Client Region Design

Cached data are held in regions. A region is a logical grouping of data, and acts as a map data structure. Each entry within a region is a key/value pair.


Each region entry must have a unique key. Use a simple type of string, as opposed to an object or (integer) number. Using a string key enhances the development and debugging environment by permitting the use of a REST API, which works with string types.

Regions as Used by the App

The app accesses regions hosted on the servers by creating a cache local to the app. This local cache is called a client cache. The client cache creates regions that must match the name of the regions hosted on cluster servers. The name of the region is used to connect the client and server for communication and updates. The type of the client region determines if data is only on the servers or if data is also cached locally within the client region (within the app) in addition to being on the servers. You may choose to store data locally for applications that require extremely low latency reads. Locally cached data can introduce data inconsistency issues, because region entries updated on a server are not automatically propagated to the client’s local cache.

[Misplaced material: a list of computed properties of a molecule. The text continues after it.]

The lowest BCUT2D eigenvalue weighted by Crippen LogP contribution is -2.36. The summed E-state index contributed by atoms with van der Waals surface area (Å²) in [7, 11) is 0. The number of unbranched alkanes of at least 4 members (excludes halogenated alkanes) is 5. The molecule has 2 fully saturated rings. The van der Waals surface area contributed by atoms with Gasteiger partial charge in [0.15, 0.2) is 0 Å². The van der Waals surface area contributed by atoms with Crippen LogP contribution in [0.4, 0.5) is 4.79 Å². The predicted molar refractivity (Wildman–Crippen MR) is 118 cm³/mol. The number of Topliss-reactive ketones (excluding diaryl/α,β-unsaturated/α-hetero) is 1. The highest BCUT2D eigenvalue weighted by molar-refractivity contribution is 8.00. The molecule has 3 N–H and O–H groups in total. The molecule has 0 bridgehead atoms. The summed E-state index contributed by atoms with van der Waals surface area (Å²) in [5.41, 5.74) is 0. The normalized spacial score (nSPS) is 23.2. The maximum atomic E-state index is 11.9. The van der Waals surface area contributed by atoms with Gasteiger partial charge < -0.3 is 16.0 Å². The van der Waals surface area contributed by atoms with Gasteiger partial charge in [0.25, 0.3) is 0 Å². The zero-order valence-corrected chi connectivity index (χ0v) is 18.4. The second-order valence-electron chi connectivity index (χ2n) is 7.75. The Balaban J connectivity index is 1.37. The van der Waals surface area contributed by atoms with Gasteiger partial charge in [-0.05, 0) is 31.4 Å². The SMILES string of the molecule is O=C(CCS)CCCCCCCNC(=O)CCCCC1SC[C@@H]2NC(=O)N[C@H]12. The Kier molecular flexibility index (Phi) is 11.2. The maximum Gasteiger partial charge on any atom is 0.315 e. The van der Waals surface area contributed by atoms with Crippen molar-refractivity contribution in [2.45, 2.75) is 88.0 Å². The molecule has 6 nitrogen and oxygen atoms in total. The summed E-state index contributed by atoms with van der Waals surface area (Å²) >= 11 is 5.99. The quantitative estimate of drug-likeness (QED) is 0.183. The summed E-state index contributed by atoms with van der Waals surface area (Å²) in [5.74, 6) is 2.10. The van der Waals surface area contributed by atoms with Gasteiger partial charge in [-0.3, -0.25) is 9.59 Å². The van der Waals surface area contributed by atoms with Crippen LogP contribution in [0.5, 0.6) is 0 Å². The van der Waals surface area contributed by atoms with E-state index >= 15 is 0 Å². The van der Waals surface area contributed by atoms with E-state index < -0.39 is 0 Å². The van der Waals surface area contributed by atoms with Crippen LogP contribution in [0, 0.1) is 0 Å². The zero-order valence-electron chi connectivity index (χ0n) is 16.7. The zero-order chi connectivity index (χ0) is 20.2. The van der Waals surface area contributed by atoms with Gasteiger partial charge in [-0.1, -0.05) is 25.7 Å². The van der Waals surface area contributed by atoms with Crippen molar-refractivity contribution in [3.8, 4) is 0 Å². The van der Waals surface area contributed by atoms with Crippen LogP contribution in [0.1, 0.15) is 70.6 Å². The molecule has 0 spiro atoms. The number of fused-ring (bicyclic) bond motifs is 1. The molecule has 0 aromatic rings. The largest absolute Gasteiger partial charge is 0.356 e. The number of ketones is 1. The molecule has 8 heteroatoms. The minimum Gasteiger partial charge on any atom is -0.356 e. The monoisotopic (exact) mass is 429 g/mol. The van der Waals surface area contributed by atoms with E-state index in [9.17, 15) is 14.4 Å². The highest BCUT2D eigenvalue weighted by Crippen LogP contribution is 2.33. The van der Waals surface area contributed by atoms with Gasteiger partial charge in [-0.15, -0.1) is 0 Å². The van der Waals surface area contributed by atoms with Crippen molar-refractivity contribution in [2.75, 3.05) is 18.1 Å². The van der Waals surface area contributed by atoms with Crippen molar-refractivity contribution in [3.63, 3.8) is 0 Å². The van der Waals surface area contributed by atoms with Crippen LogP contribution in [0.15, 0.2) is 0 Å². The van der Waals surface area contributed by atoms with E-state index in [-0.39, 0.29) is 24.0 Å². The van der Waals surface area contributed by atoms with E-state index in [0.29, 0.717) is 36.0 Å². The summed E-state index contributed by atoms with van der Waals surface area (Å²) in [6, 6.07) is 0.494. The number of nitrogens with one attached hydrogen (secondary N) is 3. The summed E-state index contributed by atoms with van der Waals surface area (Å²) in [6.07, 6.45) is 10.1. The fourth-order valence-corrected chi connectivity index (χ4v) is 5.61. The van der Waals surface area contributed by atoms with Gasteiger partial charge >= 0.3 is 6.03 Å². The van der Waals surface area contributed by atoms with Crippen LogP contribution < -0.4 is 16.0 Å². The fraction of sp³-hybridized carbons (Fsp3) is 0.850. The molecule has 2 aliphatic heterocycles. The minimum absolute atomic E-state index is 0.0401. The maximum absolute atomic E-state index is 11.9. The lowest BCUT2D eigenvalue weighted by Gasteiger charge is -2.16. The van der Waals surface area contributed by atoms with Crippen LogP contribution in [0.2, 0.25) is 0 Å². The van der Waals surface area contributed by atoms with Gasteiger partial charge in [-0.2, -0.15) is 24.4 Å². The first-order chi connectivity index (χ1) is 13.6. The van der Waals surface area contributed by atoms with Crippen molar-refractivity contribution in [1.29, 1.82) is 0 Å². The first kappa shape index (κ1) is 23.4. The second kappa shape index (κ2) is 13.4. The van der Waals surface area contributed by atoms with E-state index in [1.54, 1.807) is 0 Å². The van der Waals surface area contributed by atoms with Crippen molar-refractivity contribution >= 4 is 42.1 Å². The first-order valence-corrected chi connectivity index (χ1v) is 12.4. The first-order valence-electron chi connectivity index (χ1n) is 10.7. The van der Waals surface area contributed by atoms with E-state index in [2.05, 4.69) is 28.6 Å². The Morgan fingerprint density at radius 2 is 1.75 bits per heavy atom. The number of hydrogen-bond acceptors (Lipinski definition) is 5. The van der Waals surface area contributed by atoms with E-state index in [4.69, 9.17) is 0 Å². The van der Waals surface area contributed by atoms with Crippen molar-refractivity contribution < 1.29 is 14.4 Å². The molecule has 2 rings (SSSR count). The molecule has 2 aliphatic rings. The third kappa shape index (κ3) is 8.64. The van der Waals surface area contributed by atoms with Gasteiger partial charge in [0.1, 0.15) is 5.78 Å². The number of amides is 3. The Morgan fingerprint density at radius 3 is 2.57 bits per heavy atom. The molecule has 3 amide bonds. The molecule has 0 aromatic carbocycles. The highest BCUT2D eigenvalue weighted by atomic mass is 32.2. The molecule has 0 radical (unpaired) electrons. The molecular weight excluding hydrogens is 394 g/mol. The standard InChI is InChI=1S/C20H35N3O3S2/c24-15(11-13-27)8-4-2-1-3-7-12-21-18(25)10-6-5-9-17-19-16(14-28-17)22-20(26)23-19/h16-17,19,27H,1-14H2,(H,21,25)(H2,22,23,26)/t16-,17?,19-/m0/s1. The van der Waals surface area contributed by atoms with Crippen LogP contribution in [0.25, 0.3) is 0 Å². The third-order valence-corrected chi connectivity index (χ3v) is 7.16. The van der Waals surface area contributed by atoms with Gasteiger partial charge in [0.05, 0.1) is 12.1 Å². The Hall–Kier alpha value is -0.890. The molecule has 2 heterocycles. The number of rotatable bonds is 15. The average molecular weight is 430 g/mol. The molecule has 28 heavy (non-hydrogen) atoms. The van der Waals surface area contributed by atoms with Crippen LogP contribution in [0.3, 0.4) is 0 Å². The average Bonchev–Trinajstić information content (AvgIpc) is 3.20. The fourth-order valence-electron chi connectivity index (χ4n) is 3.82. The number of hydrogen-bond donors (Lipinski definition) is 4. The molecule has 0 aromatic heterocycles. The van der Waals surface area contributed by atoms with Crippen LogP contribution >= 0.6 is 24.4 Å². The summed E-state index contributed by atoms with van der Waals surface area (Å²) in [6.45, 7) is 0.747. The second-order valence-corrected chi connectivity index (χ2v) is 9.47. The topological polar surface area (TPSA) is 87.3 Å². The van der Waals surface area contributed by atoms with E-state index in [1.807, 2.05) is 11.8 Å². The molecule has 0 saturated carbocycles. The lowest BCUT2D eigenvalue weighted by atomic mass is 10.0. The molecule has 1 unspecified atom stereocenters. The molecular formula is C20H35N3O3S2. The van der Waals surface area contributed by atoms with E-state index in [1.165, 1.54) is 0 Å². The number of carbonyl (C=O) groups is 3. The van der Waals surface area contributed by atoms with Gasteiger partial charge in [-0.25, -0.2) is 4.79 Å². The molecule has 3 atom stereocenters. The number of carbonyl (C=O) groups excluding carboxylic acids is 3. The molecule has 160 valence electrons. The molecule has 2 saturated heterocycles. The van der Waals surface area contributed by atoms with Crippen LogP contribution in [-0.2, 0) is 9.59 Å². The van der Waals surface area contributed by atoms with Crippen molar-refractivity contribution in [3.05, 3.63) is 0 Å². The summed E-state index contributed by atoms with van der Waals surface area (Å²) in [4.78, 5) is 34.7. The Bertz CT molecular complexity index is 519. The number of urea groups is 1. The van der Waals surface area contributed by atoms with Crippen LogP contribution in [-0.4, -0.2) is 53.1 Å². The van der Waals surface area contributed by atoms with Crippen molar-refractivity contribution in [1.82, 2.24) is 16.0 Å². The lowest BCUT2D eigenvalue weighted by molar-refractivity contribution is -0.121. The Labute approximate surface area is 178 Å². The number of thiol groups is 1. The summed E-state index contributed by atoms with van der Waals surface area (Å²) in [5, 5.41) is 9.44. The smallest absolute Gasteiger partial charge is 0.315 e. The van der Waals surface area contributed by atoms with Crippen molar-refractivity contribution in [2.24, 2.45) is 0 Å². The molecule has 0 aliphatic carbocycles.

Client region types associate a name with a particular client region configuration.

  • PROXY forwards all region operations to the servers. No entries are locally cached. Use this client region type unless there is a compelling reason to use the other type. Use this type for all Twelve-Factor apps in order to assure stateless processes are implemented. Not caching any entries locally prevents the app from accidentally caching state.
  • CACHING_PROXY stores a locally cached copy of data in the client cache for get operations. All put operations are forwarded to servers. Locally cached data can become stale unless subscriptions are enabled and register interest is configured for the region, such that server updates are reflected in the client cache. As a best practice, local caching should only be used with small data sets that infrequently change, and only if the in-process performance is critical. Zip codes are an example of an infrequently-changing, small data set.